P. bachei is a carnivorous species of planktonic ctenophora that can be common in large swarms.
(A. Agassiz, 1860)
Description and Morphology
When full grown P. bachei can reach sizes of up to 2cm in body length, when its tentacles are fully extended it can reach sizes of up to 150mm.
The main body is which is composed of 99% water and biradialy symmetrical. It has a mouth and pharynx opening in the oral pole, exact opposite to the mouth on the aboral pole which include the anal pore, tentacle sheaths and the statocyst, which is a unique sense organ that controls equilibrium in the organism and movement of the cilia which in turn directs movement.
It has 8 comb rows comprised of fused cilia plates. Each plate consists of thousands of microcilia. The comb rows run like lines of longitude along the spherical body. These propel it through the water and beat rhythmic and fragmented patterns, which offer it a higher degree of control in the water.
It has two tentacles that extend from sheaths originating in the aboral hemisphere. The tentacles originate from a tentacle bulb at the bottom of the sheath. The tentacles are extended and act as a mechanism to hunt zooplankton and other planktonic organisms including larvae and fish eggs. The tentacles release a substance called colloblast which is a mucus that ensnares prey.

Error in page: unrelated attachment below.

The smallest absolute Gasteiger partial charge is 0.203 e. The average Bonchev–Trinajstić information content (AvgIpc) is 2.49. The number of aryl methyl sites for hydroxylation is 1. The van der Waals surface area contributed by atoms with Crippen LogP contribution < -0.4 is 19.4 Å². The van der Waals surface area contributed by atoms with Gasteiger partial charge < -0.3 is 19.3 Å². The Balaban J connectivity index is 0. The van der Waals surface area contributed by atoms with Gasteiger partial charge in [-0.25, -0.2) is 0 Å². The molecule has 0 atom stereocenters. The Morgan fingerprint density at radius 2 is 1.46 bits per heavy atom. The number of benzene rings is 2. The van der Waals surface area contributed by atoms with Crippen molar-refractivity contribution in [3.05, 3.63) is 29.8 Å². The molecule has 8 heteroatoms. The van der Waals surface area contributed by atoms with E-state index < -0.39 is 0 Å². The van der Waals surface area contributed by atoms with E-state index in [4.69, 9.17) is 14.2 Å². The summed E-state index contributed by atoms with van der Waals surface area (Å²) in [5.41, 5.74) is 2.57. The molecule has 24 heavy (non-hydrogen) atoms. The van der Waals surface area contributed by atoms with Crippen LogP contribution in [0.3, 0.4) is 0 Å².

Ctenophores are hermaphroditic and the gonads of both sexes are located in the lining of the meridional canals. An adult can release up to 1000 eggs per day, and breeding can occur in a wide range of its entire life cycle. Gametes are shed to the sea through numerous tiny gonopores in the comb rows. Fertilization of the gametes is external. Development is direct without metamorphosis but includes a cydippid larval stage which resembles the adult form. They are planktonic their entire life cycle and have no sessile stage.
Ecology and Behavior
Common on both Atlantic, Pacific, and west Pacific coasts. Occurs worldwide. With a short-lived lifespan, around 4-6 months. This species occurs in pelagic and near shore environments, extending to considerable depth. P. bachei species are aggressive predators. This species and other ctenophores have the ability to have a considerable effects on copepod communitys and other planktonic organism communities if the conditions present the opportunity. P. bachei has predators which include A. aurita and other larger jellies.
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